Mayo Clinic Pathologists Say Vaping-Related Lung Damage In Patients They’ve Studied Resembles Chemical Burns
New research by Mayo Clinic pathologists contradicts a previous hypothesis that a rare form of pneumonia is the cause of the ongoing vaping crisis, and says the vaping-related lung injuries they’ve seen in patients resemble chemical burns.
According to a report published by the Centers for Disease Control (CDC), acute lipid pneumonia, which causes fat or oil particles to build-up and inflame the lining of the lungs, was posed as a possible explanation for how vaping has been damaging people’s lungs.
This week, however, a study published in the New England Journal of Medicine by Dr. Brandon Larsen, a surgical pathologist from the Mayo Clinic, and his colleagues says lipid pneumonia is not the root cause of these vaping-related illnesses.
“While we can’t discount the potential role of lipids, we have not seen anything to suggest this is a problem caused by lipid accumulation in the lungs,” said Larsen. “Instead, it seems to be some kind of direct chemical injury, similar to what one might see with exposures to toxic chemical fumes, poisonous gases and toxic agents.”
This would jibe with a recent laboratory test commissioned by NBC News that revealed that the unregulated THC cartridges they analyzed contained contained myclobutanil, a fungicide that can transform into hydrogen cyanide when burned.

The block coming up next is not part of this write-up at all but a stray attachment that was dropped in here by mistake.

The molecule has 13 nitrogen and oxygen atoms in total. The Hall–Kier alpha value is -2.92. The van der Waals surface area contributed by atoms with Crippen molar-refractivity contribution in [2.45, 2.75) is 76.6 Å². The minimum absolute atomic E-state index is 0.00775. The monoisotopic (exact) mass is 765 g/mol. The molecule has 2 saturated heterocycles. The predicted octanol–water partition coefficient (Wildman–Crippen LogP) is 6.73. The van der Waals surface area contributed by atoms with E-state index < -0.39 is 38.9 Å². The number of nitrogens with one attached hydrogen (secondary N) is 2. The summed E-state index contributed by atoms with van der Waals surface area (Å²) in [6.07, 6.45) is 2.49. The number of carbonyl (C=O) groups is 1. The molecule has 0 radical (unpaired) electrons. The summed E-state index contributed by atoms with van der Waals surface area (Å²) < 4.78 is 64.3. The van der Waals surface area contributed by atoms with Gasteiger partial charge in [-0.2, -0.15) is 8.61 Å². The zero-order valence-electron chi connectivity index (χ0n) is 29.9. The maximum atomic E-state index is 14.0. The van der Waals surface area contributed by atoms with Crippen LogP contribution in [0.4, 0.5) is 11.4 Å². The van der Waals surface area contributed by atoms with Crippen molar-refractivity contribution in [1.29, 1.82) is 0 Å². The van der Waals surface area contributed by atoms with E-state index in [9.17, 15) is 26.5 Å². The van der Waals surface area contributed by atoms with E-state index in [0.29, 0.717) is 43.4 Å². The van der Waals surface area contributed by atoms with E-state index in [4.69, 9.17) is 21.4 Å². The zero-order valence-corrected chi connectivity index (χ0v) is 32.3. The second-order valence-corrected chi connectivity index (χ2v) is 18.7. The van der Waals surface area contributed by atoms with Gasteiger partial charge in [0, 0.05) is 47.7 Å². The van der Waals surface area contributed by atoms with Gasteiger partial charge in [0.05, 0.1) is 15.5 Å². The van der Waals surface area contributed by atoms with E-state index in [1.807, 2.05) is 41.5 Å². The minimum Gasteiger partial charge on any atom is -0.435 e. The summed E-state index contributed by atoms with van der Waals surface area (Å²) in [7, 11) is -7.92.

Of the 17 patients they studied, none of them had any trace of lipid accumulation, unlike the five patients that were admitted to hospitals in North Carolina between July and August 2019.
“We were not surprised by what we found, regarding toxicity,” said Larsen, adding. “Based on what we have seen in our study, we suspect that most cases involve chemical contaminants, toxic byproducts or other noxious agents within vape liquids.”
Another recent report by health officials at the Centers For Disease Control stated that 77 percent of the 805 Americans who have presented with vaping-related illnesses since last summer used THC-containing products – a majority of them being unregulated black market THC cartridges.
The death toll due to vaping-related illnesses in the United States has now reportedly risen to 17 and the CDC is still recommending Americans cease their use of all vaping products, “particularly those containing THC,” until the specific cause of these lung illnesses can be pinpointed.